Widespread problems persist in the way public authorities across the EU contract out work, according to a new report from the European Court of Auditors. Even though the European Commission and the Member States have started to address the problem, there is still a long way to go, say the Auditors. If the situation has not improved by the end of next year, 2016, they recommend that 2014-20 payments to the Member States concerned should be suspended.
The Court of Auditors put out a report after analysing the procurement practice in projects carried out in the Czech Republic, Italy, Spain and the United Kingdom funded with EU money. The Court found a litany of mistakes and bad procurement with errors detected in 40% of procurement procedures which affected competition and transparency. Apparently some contracts were awarded not to the best "bidders". Surely this was a slip up by whomever wrote the press release as one is supposed to award the contract based on the quality of the bid, not the bidder...
While I cannot say I am surprised by the results, there are quite a few caveats to be made here based on my own experience in EU funded projects:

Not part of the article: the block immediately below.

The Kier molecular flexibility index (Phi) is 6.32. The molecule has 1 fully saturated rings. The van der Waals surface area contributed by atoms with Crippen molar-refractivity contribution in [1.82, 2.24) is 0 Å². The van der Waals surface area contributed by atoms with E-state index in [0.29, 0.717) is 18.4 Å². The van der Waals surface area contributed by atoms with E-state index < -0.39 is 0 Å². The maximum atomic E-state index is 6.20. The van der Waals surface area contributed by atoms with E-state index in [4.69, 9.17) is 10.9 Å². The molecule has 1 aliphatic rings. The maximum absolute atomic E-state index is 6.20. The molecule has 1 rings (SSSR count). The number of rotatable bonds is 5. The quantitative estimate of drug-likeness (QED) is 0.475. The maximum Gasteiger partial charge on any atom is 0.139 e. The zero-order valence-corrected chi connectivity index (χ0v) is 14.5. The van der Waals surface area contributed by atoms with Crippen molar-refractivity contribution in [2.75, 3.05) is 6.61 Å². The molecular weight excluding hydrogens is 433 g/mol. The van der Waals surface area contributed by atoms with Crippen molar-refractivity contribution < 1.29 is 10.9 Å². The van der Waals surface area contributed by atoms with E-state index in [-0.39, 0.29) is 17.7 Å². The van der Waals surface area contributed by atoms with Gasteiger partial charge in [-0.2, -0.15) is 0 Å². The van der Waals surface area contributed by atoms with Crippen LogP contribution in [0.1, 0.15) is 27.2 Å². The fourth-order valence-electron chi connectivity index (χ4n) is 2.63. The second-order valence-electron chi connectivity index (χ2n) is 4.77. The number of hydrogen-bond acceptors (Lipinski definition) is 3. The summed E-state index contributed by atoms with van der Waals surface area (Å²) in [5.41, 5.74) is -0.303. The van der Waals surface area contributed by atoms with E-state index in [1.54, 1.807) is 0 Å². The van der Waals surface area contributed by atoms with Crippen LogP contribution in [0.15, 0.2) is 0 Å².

1. Requirements are more demanding than either the Directives, Public Contracts Regulations or internal organisation. You are usually requested to go out to tender at values much lower than the EU thresholds and while I am in favour of a wholesale reduction of thresholds, this is a reminder of the pitfalls arising from a piece meal approach.
2. Practice may be poorer than normal (is it really?!) as usually the people doing the procurement have limited procurement experience and certainly limited procurement experience with "EU-level" procedures. That tells us as well of the importance to design low friction procedures with reduced transaction and opportunity costs for lower contracts. Like these ones.
3. It does not help each funder has its own specific procurement guidelines. How many times can you re-invent the wheel? But it tells millions that procurers whinge and whine against having to follow different procurement guidelines imposed by different funders but see no problem in having their "own" procurement guidelines/practice different from all other contracting authorities. In one case it is called "ad hoc procurement", in the other "flexible or bespoke procurement".
4. Data is bad everywhere in procurement and is not limited to EU-funded projects. I am glad to see the Court of Auditors banging the same drum on this.
5. If auditors want to find problems, they will find problems. I have seen some really **** (sorry, picky) auditors which were effectively looking for problems where there were none. I suspect if all are that thorough then they will indeed spot problems in many situations. That 40% number is incredible.